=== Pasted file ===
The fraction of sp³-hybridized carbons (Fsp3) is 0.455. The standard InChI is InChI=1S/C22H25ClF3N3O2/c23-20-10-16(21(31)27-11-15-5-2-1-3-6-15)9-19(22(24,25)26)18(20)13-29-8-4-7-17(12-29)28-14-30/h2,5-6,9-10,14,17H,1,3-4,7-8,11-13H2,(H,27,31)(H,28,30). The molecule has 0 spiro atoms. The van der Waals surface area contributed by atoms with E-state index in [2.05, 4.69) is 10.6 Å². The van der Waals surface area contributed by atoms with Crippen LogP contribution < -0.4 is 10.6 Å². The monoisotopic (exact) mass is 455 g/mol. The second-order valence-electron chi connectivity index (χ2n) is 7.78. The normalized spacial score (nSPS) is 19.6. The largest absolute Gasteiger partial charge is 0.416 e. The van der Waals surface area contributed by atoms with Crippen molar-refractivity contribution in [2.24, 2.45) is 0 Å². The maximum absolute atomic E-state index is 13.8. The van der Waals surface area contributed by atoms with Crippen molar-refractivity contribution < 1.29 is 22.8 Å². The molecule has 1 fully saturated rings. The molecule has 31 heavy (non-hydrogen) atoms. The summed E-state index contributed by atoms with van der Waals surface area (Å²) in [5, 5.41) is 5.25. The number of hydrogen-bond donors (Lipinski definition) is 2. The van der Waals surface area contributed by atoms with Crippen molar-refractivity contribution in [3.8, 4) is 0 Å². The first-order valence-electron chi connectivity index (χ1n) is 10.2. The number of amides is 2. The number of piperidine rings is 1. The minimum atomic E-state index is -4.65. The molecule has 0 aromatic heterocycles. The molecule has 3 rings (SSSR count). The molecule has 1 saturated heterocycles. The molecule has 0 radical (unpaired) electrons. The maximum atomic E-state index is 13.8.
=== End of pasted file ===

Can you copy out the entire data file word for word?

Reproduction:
The fraction of sp³-hybridized carbons (Fsp3) is 0.455. The standard InChI is InChI=1S/C22H25ClF3N3O2/c23-20-10-16(21(31)27-11-15-5-2-1-3-6-15)9-19(22(24,25)26)18(20)13-29-8-4-7-17(12-29)28-14-30/h2,5-6,9-10,14,17H,1,3-4,7-8,11-13H2,(H,27,31)(H,28,30). The molecule has 0 spiro atoms. The van der Waals surface area contributed by atoms with E-state index in [2.05, 4.69) is 10.6 Å². The van der Waals surface area contributed by atoms with Crippen LogP contribution < -0.4 is 10.6 Å². The monoisotopic (exact) mass is 455 g/mol. The second-order valence-electron chi connectivity index (χ2n) is 7.78. The normalized spacial score (nSPS) is 19.6. The largest absolute Gasteiger partial charge is 0.416 e. The van der Waals surface area contributed by atoms with Crippen molar-refractivity contribution in [2.24, 2.45) is 0 Å². The maximum absolute atomic E-state index is 13.8. The van der Waals surface area contributed by atoms with Crippen molar-refractivity contribution < 1.29 is 22.8 Å². The molecule has 1 fully saturated rings. The molecule has 31 heavy (non-hydrogen) atoms. The summed E-state index contributed by atoms with van der Waals surface area (Å²) in [5, 5.41) is 5.25. The number of hydrogen-bond donors (Lipinski definition) is 2. The van der Waals surface area contributed by atoms with Crippen molar-refractivity contribution in [3.8, 4) is 0 Å². The first-order valence-electron chi connectivity index (χ1n) is 10.2. The number of amides is 2. The number of piperidine rings is 1. The minimum atomic E-state index is -4.65. The molecule has 0 aromatic heterocycles. The molecule has 3 rings (SSSR count). The molecule has 1 saturated heterocycles. The molecule has 0 radical (unpaired) electrons. The maximum atomic E-state index is 13.8.